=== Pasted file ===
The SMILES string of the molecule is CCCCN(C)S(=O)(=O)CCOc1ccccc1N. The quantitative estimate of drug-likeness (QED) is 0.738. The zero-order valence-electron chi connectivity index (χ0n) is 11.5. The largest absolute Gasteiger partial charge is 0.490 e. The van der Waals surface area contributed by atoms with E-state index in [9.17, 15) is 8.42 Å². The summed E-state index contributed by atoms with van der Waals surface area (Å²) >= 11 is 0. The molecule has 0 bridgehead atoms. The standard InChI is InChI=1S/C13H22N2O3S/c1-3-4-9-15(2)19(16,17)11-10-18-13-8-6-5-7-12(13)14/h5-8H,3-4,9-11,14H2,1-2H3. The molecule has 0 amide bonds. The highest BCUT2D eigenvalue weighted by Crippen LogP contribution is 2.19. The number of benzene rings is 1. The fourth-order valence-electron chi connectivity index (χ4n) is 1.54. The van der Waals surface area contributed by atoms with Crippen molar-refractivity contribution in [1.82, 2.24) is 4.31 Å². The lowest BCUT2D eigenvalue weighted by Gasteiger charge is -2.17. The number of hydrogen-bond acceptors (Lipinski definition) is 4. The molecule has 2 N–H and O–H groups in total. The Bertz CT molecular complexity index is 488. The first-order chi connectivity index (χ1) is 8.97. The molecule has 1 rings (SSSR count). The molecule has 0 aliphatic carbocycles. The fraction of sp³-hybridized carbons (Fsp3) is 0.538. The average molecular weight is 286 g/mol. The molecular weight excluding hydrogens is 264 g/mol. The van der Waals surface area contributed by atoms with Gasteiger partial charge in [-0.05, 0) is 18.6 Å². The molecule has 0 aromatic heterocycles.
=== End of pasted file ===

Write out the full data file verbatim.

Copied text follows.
The SMILES string of the molecule is CCCCN(C)S(=O)(=O)CCOc1ccccc1N. The quantitative estimate of drug-likeness (QED) is 0.738. The zero-order valence-electron chi connectivity index (χ0n) is 11.5. The largest absolute Gasteiger partial charge is 0.490 e. The van der Waals surface area contributed by atoms with E-state index in [9.17, 15) is 8.42 Å². The summed E-state index contributed by atoms with van der Waals surface area (Å²) >= 11 is 0. The molecule has 0 bridgehead atoms. The standard InChI is InChI=1S/C13H22N2O3S/c1-3-4-9-15(2)19(16,17)11-10-18-13-8-6-5-7-12(13)14/h5-8H,3-4,9-11,14H2,1-2H3. The molecule has 0 amide bonds. The highest BCUT2D eigenvalue weighted by Crippen LogP contribution is 2.19. The number of benzene rings is 1. The fourth-order valence-electron chi connectivity index (χ4n) is 1.54. The van der Waals surface area contributed by atoms with Crippen molar-refractivity contribution in [1.82, 2.24) is 4.31 Å². The lowest BCUT2D eigenvalue weighted by Gasteiger charge is -2.17. The number of hydrogen-bond acceptors (Lipinski definition) is 4. The molecule has 2 N–H and O–H groups in total. The Bertz CT molecular complexity index is 488. The first-order chi connectivity index (χ1) is 8.97. The molecule has 1 rings (SSSR count). The molecule has 0 aliphatic carbocycles. The fraction of sp³-hybridized carbons (Fsp3) is 0.538. The average molecular weight is 286 g/mol. The molecular weight excluding hydrogens is 264 g/mol. The van der Waals surface area contributed by atoms with Gasteiger partial charge in [-0.05, 0) is 18.6 Å². The molecule has 0 aromatic heterocycles.